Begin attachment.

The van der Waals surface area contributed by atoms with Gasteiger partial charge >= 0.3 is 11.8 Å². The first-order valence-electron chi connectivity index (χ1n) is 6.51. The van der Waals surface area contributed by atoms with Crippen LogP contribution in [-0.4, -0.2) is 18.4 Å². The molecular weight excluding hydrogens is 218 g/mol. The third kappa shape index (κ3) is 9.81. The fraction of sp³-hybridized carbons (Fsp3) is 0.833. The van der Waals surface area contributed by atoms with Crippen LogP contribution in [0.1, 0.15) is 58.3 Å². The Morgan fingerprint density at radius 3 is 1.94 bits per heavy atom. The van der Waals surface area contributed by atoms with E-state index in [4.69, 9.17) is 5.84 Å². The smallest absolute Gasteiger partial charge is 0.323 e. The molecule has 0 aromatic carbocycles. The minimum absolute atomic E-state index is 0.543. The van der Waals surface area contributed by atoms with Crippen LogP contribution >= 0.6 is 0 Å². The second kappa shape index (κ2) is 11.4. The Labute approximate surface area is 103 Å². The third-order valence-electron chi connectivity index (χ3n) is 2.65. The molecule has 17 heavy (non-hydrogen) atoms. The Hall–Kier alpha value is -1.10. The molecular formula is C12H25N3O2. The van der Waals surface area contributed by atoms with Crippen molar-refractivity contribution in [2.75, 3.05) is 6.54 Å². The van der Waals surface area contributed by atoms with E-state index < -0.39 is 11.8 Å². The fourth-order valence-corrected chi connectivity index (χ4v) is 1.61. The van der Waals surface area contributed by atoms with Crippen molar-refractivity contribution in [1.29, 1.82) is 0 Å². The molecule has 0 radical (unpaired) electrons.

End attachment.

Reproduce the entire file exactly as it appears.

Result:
The van der Waals surface area contributed by atoms with Gasteiger partial charge >= 0.3 is 11.8 Å². The first-order valence-electron chi connectivity index (χ1n) is 6.51. The van der Waals surface area contributed by atoms with Crippen LogP contribution in [-0.4, -0.2) is 18.4 Å². The molecular weight excluding hydrogens is 218 g/mol. The third kappa shape index (κ3) is 9.81. The fraction of sp³-hybridized carbons (Fsp3) is 0.833. The van der Waals surface area contributed by atoms with Crippen LogP contribution in [0.1, 0.15) is 58.3 Å². The Morgan fingerprint density at radius 3 is 1.94 bits per heavy atom. The van der Waals surface area contributed by atoms with E-state index in [4.69, 9.17) is 5.84 Å². The smallest absolute Gasteiger partial charge is 0.323 e. The molecule has 0 aromatic carbocycles. The minimum absolute atomic E-state index is 0.543. The van der Waals surface area contributed by atoms with Crippen LogP contribution >= 0.6 is 0 Å². The second kappa shape index (κ2) is 11.4. The Labute approximate surface area is 103 Å². The third-order valence-electron chi connectivity index (χ3n) is 2.65. The molecule has 17 heavy (non-hydrogen) atoms. The Hall–Kier alpha value is -1.10. The molecular formula is C12H25N3O2. The van der Waals surface area contributed by atoms with Crippen molar-refractivity contribution in [2.75, 3.05) is 6.54 Å². The van der Waals surface area contributed by atoms with E-state index < -0.39 is 11.8 Å². The fourth-order valence-corrected chi connectivity index (χ4v) is 1.61. The van der Waals surface area contributed by atoms with Crippen molar-refractivity contribution in [1.29, 1.82) is 0 Å². The molecule has 0 radical (unpaired) electrons.